Implants are successfully used to replace congenitally missing lateral incisors in adolescent orthodontic patients. Successful esthetic results of dental implant placement in the esthetic zone require knowledge of various concepts and techniques, and an interdisciplinary team approach is necessary to provide the most predictable treatment outcome. This interdisciplinary approach may involve preprosthetic orthodontic treatment following consultations with an oral surgeon or periodontist and restorative dentist to ensure orthodontic alignment will facilitate the surgical, implant and restorative treatment (1).
For patients with congenitally missing lateral incisors who have over-retained primary lateral incisors or canines, keeping the primary tooth as long as possible should be considered to preserve the supporting alveolar bone for future implants (2). When planning for the placement of a single-tooth implant, the orthodontist must ensure adequate space between the crowns and roots. Both the quantity and quality of alveolar bone must be assessed before implant placement is considered. To accommodate a standard implant there should be a minimum of 10 mm of inciso-gingival bone and a minimum of 6.0 mm of facial-lingual bone (2). In cases where there is insufficient alveolar bone for implant placement, ridge augmentation may be necessary in addition to orthodontic repositioning of adjacent teeth (3). Since routine ridge augmentation techniques and materials are expensive and require a lengthy healing time, we presented in this case report a chair-side ridge augmentation procedure using autograft bone harvested with trephine drills and placed without using screws.
Adequate space for the implant is also required between the adjacent roots. The average dental implant fixture is 3.75 mm wide, and 1 to 2 mm of space is necessary between the fixture and the adjacent roots (3). Typically, between 6 and 8 mm of bone between the central and canine roots is recommended. Creating adequate space between the roots must be specifically addressed since the central and canine roots may be brought into closer proximity when the teeth are initially aligned orthodontically (2).To create adequate space for the implant, further orthodontic treatment may be necessary to move the roots further apart. Space for the coronal restoration must also be assessed. The average implant platform, which is 4.0 mm wide, requires a space of 1.0 mm mesially and distally between the platform and the adjacent tooth to facilitate proper healing and the development of a papilla postoperatively, thus, a minimum of 6 mm of space for the lateral crown is required (4,5). The aim of this study was to report a case in which a congenitally missed lateral incisor was treated with orthodontic interventions ,bone grafting and single tooth implantation.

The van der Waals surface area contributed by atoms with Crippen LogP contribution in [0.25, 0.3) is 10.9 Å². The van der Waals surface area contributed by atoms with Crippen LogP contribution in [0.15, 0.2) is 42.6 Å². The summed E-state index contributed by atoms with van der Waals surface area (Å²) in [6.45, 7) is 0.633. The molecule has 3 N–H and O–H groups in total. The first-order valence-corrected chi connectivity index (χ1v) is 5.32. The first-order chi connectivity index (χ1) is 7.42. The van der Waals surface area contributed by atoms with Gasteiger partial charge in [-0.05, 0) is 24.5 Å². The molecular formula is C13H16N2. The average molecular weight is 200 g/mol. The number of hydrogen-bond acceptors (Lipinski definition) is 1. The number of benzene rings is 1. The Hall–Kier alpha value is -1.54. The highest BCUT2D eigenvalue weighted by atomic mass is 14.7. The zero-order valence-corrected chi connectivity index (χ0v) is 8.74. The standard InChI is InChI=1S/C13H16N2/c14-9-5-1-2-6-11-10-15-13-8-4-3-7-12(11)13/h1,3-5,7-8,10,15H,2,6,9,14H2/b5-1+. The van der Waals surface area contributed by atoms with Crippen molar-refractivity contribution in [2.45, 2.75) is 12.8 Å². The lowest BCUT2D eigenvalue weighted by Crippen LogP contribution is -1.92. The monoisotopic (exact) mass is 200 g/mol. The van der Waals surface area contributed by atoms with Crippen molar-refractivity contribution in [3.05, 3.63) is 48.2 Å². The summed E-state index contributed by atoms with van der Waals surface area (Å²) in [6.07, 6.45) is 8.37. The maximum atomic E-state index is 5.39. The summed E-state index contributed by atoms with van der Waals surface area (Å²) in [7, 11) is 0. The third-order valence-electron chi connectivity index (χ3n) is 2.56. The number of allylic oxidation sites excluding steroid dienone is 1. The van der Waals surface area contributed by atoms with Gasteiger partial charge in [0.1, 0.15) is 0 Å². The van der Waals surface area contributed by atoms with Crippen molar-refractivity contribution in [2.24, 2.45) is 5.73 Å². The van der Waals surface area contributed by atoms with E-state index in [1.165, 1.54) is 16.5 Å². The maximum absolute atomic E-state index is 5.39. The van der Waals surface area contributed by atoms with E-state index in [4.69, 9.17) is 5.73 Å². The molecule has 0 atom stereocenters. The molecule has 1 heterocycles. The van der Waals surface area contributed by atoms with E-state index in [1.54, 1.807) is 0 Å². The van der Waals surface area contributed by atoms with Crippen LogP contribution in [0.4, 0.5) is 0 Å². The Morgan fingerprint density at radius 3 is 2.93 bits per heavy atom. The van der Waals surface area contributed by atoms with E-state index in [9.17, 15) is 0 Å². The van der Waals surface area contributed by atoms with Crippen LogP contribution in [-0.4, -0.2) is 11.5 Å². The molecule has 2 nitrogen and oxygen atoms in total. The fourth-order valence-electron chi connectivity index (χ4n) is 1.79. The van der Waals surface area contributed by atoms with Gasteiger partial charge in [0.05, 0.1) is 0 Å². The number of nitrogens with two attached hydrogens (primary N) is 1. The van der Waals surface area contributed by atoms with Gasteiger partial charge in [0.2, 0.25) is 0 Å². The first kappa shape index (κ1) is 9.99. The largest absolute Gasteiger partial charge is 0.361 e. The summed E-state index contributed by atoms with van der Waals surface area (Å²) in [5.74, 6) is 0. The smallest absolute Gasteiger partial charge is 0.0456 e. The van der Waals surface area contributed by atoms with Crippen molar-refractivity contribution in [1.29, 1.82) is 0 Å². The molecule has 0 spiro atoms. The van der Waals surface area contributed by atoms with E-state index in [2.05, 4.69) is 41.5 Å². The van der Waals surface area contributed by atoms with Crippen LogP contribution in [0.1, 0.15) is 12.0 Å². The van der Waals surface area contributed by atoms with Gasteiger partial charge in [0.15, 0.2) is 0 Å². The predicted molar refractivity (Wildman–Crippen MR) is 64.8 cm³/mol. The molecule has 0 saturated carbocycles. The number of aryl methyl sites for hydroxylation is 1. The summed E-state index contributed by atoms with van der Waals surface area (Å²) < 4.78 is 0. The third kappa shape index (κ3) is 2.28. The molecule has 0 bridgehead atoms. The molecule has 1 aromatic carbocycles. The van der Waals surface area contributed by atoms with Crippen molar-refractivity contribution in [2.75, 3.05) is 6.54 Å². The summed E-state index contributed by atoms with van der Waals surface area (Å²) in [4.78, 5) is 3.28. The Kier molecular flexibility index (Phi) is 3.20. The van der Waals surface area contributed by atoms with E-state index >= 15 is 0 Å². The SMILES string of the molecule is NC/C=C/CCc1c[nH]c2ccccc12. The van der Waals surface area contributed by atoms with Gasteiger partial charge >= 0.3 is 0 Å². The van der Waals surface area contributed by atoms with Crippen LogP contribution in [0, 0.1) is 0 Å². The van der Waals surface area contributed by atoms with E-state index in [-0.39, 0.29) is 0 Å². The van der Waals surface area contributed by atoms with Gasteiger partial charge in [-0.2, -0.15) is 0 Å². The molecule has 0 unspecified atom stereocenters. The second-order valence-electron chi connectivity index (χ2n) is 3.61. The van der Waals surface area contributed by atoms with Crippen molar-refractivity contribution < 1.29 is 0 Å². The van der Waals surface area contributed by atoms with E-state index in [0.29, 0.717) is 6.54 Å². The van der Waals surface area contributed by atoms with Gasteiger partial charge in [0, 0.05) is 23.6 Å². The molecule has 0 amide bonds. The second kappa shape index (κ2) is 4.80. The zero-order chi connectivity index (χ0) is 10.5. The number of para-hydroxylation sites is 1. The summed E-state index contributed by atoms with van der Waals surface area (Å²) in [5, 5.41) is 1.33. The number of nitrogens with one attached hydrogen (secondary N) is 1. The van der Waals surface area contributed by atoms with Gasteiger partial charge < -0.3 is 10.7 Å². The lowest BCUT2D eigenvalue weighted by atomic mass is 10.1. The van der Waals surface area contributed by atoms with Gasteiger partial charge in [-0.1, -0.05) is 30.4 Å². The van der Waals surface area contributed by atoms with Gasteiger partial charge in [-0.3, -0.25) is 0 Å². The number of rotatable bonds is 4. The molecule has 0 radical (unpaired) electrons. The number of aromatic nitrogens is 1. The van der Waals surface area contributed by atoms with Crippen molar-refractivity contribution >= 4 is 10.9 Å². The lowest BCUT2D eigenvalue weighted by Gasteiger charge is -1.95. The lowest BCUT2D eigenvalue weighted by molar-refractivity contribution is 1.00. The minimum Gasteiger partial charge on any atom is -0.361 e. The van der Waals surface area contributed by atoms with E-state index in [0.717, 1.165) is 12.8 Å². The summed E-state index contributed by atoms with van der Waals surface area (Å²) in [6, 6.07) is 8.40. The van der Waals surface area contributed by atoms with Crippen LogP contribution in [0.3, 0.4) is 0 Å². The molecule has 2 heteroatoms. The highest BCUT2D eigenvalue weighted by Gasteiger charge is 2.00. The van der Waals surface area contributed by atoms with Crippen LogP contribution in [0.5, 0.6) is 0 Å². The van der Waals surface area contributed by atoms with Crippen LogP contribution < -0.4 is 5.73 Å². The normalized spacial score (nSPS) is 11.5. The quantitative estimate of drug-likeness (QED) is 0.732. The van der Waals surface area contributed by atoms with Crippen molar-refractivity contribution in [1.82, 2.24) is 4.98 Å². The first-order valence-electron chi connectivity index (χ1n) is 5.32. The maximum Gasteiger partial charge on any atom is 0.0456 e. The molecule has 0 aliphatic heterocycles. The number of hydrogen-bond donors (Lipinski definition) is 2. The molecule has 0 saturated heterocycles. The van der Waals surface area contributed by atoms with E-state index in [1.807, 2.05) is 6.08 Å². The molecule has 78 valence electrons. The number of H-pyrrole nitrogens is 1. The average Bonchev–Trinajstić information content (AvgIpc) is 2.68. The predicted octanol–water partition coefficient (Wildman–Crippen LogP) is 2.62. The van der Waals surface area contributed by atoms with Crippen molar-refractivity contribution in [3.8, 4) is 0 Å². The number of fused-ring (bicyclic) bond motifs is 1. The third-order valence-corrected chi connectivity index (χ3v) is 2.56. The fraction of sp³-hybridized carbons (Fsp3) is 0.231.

This case was a 20-year-old female who had congenitally missed maxillary left lateral incisor. Her chief complaint was diastema and missing her upper left lateral.
The treatment plan was:
First by orthodontic therapy the space required for implant placement was achieved.
Materials and Methods: Autogenous bone grafts are the best materials for limited ridge augmentations. They can be obtained in a number of ways and from several donor sites. In the present case report, the recipient sites were limited in size, and trephine drills (Trephine Bur Bone Harvest) (6) were used to obtain the bone graft because the tomography showed that the ridge width was insufficient for implant placement. After anesthetizing the operation site with lidocaine (Daroopakhsh, Iran), a crestal incision was performed. An envelope flap was retracted using blunt dissection to limit it to the graft site with no excessive extension. The periosteum was raised, intact and undamaged, from the bone. The flap was extended laterally to obtain enough space for the bone graft, and no vertical incision was made. We obtained bone from the internal oblique ridge area. A lingual sulcular incision was made to expose the donor site from the distal end of the first molar to the distal aspect of second (or third, if present) molar. A number 5 or 6 trephine drill was used as needed to harvest one or two pieces of bone.
Next, the donor site was sutured and compressed with damp gauze sponge. The bone blocks were placed inside the envelope flap at the recipient site. In some cases, the shape of the bone graft was adjusted to enhance its adaptation to the recipient site. Due to the limited extension of the flap and the orderly setting of the bone blocks, there was no need to use screws to secure the bone grafts in place.